The purpose of this study is to present real-world data on the reproductive outcome of women with endometriosis-related infertility in a Middle Eastern health care system that does not provide funding for ART in endometriosis-related fertility.
This is a retrospective observational cohort study on women who attended the gynecologic outpatient department at Sultan Qaboos University Hospital (SQUH) with endometriosis as a diagnosis over 9 years period from Jan 2011 to December 2019. This is a subgroup of our overall sample of endometriosis patients in the hospital described in Al Shukri et al. [15, 19]. SQUH is a tertiary referral center for primary and secondary health care institutions. The electronic medical record system of the hospital (TrackCare ®) mandates the treating gynecologist to enter the diagnosis for the international classification of Disease Version 10 (ICD-10). Hence, these women were identified by searching the system for the diagnosis of endometriosis as a keyword. The ethical approval for the study was granted by the Medical Research and Ethics Committee of the College of Medicine and Health Sciences at Sultan Qaboos University, Oman. Women with endometriosis and infertility were evaluated for endometriosis-related factors and assessed for surgical or medical management. The couple seeking fertility is further evaluated for ovarian reserve, uterine, tubal, and male factors. Those who were considered candidates for ovulation induction with or without intrauterine insemination were referred to the infertility team for assessment and further management. Those judged to be candidates for higher-level fertility management options like IVF/ICSI were advised to seek help in private health institutions that provide ART services and they were provided with the required documentation and reports to facilitate their care. Usually, those couples will seek the fertility center of their choice and at their own cost inside or outside the country. Women with poor ovarian reserve and candidates for surgical management are advised to seek fertility help by having ovulation induction and embryo freezing prior to the surgical management. Most of those women return for care after ART with or without pregnancy.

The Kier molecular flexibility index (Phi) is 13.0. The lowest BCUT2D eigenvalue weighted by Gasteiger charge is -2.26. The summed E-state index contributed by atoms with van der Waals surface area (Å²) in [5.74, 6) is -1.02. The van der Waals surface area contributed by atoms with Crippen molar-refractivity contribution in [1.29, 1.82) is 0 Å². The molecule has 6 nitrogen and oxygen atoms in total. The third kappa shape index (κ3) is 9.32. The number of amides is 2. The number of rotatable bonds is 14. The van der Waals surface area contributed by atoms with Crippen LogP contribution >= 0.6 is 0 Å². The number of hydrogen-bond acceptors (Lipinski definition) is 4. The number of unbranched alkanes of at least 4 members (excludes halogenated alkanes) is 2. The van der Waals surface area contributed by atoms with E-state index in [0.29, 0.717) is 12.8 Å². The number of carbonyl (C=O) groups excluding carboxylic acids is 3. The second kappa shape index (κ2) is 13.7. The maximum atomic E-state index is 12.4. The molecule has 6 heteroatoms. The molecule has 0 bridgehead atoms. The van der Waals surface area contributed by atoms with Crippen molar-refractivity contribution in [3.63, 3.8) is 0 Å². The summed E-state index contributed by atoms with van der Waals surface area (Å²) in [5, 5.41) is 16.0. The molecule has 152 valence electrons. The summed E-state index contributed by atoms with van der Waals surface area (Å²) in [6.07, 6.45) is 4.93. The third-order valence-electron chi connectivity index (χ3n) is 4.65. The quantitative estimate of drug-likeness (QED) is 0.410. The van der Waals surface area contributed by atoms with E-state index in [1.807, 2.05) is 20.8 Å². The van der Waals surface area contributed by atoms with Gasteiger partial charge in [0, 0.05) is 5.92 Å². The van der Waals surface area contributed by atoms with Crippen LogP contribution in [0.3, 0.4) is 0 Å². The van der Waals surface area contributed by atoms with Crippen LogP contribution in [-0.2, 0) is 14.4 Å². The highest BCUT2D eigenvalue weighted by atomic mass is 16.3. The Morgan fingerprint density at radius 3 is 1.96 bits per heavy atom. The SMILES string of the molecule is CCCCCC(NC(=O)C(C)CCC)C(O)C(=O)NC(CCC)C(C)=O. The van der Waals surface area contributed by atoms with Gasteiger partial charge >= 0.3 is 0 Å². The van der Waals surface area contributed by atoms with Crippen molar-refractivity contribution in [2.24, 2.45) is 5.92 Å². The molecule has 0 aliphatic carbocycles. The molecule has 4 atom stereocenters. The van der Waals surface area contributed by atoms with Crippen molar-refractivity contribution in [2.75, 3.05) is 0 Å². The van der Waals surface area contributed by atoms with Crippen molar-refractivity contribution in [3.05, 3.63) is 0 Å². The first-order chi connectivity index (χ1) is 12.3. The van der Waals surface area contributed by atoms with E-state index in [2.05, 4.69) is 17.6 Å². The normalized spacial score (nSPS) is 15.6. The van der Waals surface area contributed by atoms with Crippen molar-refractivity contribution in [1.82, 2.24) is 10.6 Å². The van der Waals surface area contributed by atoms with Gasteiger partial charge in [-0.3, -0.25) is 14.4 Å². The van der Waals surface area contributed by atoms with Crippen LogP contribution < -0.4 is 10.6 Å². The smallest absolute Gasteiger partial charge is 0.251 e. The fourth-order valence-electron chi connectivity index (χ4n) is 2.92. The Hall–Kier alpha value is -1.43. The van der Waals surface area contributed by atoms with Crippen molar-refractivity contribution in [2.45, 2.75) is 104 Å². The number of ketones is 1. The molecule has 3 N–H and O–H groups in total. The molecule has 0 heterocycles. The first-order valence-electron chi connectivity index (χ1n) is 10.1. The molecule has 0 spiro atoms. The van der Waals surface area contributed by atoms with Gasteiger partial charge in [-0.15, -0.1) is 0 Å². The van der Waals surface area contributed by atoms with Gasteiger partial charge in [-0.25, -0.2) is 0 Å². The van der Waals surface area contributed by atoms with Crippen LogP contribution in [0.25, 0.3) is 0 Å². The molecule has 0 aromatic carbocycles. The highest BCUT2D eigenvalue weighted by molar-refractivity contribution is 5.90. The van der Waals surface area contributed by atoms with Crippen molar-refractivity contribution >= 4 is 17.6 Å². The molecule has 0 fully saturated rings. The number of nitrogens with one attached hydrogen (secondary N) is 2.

The data was collected and analyzed using Statistical Package for Social Sciences IBM- SPSS software, version 23. The sample demographics were presented with descriptive statistics. For continuous variables, mean and standard deviation were used to present the data. Levene’s test is used for continuous variables to test the difference in the mean when there is a significant difference in the size of the groups and they do not have a normal distribution.
For categorical variables, frequencies and percentages were reported. The chi-square test was used to test significance for categorical variables and a P value ≤ 0.05 was chosen for statistical significance.